The Claims Process
In a personal injury case you are usually seeking monetary damages from another individual or corporation who may be responsible for your injuries. Most of the time, that individual or corporation is covered by some type of insurance that would pay the potential claim. In general, you usually seek to make a claim against the insurance company before filing a lawsuit. In the event you must file a lawsuit, the named parties are generally the injured individual as the plaintiff and the named individual or corporation who might be liable as the defendant. The presence of insurance is not admissible and, usually, the insurance company is not named as a defendant. You would then proceed with your lawsuit through the appropriate court of jurisdiction.
In a workers’ compensation claim, the entire process is really just a “claim” against your employer’s workers’ compensation insurance carrier. The process is handled entirely through an administrative claims court before Commissioners (these claims can eventually move into the courts of general jurisdiction on appeal). The named parties would be the injured individual as the plaintiff against your employer and their workers’ compensation insurance carrier, both as named defendants. The claim then proceeds before the South Carolina Workers’ Compensation Commission as an administrative proceeding.
Plaintiff’s Burden of Proof and Applicable Defenses
In a personal injury claim the plaintiff has the burden to prove that the defendant failed to use a certain standard of care and that failure caused the plaintiff’s injuries. Most claims are pursued under a “negligence” theory, meaning the plaintiff must prove the defendant failed to use reasonable care under the circumstances. Likewise, there are numerous defenses that are provided to a defendant that are not applicable in a workers’ compensation claim. For example, comparative negligence, third-party negligence, intervening causation, along with numerous other defenses might allow a defendant to get a claim dismissed or at least minimize their potential exposure.
In a workers’ compensation claim, the plaintiff has no burden to prove fault or negligence on the part of the defendant (employer). So long as the injured employee was an actual employee and acting within the course of scope of their employment at the time of the accident, the employee is entitled to pursue workers’ compensation benefits for their injuries. Likewise, there are different defenses available to a defendant in a workers’ compensation claim such as notice of the injury, intoxication, fraud in the application and numerous other defenses that do not apply in a personal injury claim.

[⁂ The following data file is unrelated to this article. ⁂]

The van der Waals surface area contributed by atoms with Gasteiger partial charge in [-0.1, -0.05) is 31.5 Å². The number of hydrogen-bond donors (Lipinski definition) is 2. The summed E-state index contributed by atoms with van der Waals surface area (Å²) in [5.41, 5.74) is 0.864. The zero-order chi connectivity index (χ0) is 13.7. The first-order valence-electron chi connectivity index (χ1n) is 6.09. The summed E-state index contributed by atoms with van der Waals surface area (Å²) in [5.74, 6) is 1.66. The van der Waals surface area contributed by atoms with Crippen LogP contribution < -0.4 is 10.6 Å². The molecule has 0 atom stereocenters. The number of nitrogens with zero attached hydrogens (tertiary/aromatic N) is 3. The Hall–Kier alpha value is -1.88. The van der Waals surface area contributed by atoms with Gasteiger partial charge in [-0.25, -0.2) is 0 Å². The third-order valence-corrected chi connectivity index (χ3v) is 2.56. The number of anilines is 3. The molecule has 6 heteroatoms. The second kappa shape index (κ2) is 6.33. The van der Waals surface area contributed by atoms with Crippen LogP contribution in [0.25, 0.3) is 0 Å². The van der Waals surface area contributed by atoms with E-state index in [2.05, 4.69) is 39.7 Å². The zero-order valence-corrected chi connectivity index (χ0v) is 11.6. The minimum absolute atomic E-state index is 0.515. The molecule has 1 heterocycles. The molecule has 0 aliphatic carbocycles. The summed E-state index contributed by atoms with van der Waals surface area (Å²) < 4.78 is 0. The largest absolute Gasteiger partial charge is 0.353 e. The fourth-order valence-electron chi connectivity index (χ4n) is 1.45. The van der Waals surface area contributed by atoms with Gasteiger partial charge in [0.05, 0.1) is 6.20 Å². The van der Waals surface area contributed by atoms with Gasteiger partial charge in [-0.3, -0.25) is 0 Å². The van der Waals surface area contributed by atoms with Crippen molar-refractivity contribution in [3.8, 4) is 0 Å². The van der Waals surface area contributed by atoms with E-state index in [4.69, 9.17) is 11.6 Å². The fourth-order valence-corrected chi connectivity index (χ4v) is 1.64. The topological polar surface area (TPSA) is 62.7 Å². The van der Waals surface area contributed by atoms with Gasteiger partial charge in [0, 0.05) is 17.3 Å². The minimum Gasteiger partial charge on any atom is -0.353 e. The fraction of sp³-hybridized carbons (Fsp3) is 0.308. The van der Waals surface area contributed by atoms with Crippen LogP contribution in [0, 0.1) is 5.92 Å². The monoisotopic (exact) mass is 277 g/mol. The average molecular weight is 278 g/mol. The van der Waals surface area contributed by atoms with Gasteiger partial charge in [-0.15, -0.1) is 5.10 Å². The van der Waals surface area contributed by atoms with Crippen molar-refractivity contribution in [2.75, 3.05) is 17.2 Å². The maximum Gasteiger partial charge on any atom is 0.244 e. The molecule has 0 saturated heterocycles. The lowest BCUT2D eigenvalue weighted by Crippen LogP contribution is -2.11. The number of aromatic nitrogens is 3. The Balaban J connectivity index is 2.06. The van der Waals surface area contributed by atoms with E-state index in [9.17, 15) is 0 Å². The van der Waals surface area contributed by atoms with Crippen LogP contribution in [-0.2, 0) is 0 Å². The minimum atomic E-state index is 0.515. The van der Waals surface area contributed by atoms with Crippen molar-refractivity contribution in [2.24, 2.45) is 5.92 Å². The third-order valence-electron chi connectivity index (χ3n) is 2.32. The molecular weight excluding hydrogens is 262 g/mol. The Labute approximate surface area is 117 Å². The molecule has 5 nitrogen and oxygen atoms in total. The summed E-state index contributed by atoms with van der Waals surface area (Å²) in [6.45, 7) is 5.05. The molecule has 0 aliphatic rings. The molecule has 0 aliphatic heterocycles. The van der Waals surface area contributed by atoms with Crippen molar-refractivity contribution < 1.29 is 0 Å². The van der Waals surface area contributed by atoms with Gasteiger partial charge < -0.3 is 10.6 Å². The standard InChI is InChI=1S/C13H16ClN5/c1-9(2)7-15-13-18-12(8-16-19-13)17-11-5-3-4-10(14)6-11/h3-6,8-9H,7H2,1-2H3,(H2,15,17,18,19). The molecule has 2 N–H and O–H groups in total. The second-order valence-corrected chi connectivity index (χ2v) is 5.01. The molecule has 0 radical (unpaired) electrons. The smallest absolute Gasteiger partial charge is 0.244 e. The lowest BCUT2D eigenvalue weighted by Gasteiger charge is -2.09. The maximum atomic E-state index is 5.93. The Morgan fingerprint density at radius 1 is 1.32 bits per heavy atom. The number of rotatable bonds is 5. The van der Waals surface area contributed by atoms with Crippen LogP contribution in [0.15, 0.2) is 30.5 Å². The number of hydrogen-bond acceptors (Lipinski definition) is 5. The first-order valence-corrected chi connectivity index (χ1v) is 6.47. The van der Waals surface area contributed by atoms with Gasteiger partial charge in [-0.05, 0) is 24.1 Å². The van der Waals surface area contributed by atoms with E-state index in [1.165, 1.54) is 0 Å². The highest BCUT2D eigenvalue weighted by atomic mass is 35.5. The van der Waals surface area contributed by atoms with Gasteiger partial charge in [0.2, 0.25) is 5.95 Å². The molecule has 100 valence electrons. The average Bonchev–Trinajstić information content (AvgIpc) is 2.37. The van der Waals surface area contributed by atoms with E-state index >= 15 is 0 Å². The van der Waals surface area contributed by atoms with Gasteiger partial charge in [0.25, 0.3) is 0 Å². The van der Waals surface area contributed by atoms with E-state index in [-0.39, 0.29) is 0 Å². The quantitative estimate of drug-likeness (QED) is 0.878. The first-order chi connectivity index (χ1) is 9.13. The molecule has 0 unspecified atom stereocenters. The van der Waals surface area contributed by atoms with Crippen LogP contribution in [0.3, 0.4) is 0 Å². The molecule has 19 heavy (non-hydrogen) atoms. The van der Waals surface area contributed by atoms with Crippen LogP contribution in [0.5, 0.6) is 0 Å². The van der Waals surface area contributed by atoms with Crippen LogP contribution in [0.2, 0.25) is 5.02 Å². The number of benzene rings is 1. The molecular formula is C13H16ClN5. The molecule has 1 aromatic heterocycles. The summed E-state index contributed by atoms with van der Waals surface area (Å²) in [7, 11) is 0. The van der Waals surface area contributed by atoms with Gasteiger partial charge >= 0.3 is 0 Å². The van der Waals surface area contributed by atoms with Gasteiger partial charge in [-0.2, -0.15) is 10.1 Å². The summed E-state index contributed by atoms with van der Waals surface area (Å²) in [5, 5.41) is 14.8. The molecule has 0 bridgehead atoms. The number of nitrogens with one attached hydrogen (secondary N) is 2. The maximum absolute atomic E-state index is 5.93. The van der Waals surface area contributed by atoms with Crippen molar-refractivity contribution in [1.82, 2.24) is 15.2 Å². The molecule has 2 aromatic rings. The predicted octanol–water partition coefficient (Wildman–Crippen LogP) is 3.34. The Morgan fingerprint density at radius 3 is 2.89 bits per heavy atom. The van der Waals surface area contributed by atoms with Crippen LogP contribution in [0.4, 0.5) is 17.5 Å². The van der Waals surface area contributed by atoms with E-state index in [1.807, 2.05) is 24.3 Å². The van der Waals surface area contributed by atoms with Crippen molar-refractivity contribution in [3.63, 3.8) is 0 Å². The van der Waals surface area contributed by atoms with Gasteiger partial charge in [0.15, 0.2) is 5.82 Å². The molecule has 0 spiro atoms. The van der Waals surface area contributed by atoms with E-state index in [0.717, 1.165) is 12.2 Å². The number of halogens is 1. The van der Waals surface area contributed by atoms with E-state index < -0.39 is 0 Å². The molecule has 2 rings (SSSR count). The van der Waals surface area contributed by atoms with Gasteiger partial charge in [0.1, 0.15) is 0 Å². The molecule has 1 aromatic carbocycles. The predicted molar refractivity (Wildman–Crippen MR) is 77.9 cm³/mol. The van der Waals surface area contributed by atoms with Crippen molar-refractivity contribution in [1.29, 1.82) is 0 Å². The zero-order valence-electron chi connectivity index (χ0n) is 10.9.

The law provides certain types of damages (monetary compensation) to injured victims in a personal injury claim. For example, an injured victim is allowed to be compensated for economic damages such as past and future medical expenses and past and future lost wages. In addition, an injured victim is allowed to be compensated for non-economic damages such as pain and suffering, emotional distress and loss of enjoyment of life.
In a workers’ compensation claim, an injured employee is provided medical treatment, wage benefits if they miss time from work and compensation for any permanent impairment they may suffer. The amount of compensation for an employee’s permanent impairment is calculated based on the claimant’s earnings, the body part affected and the actual impairment rating assigned by the treating physician. Unlike a personal injury claim, the law does not provide compensation for non-economic damages in a worker’s compensation claim such as pain and suffering and emotional distress. As such, the amount of compensation for a workers’ compensation claim is usually (but not always) less than a personal injury claim.
One Common Similarity
One common similarity to keep in mind between a personal injury claim and a workers’ compensation claim is that, almost always, you are pursuing compensation against an individual or corporation that is covered by some type of insurance. For a personal injury claim, you are usually dealing with an automobile policy, homeowner’s policy, malpractice policy or some type of general liability insurance policy.
For workers’ compensation claims, the law requires certain employers to maintain workers’ compensation insurance for injured employees. Thus, while the named parties in a personal injury lawsuit and workers’ compensation claim may be read one way on the actual paperwork of the claim, the actual payment of money is usually coming from an insurance company that insures that individual or corporation.
We Can Help With Personal Injury and Workers’ Compensation Claims
The Law Office of Jared C. Williams, LLC has experience helping injury victims with personal injury and workers’ compensation claims. If you have been injured and have questions about a possible claim, or you are not sure which type of claim you might have, contact our Charleston personal injury and workers’ compensation attorney to discuss your options. We are always happy to help with any questions you might have. Also, check out our profile on Fixr.com.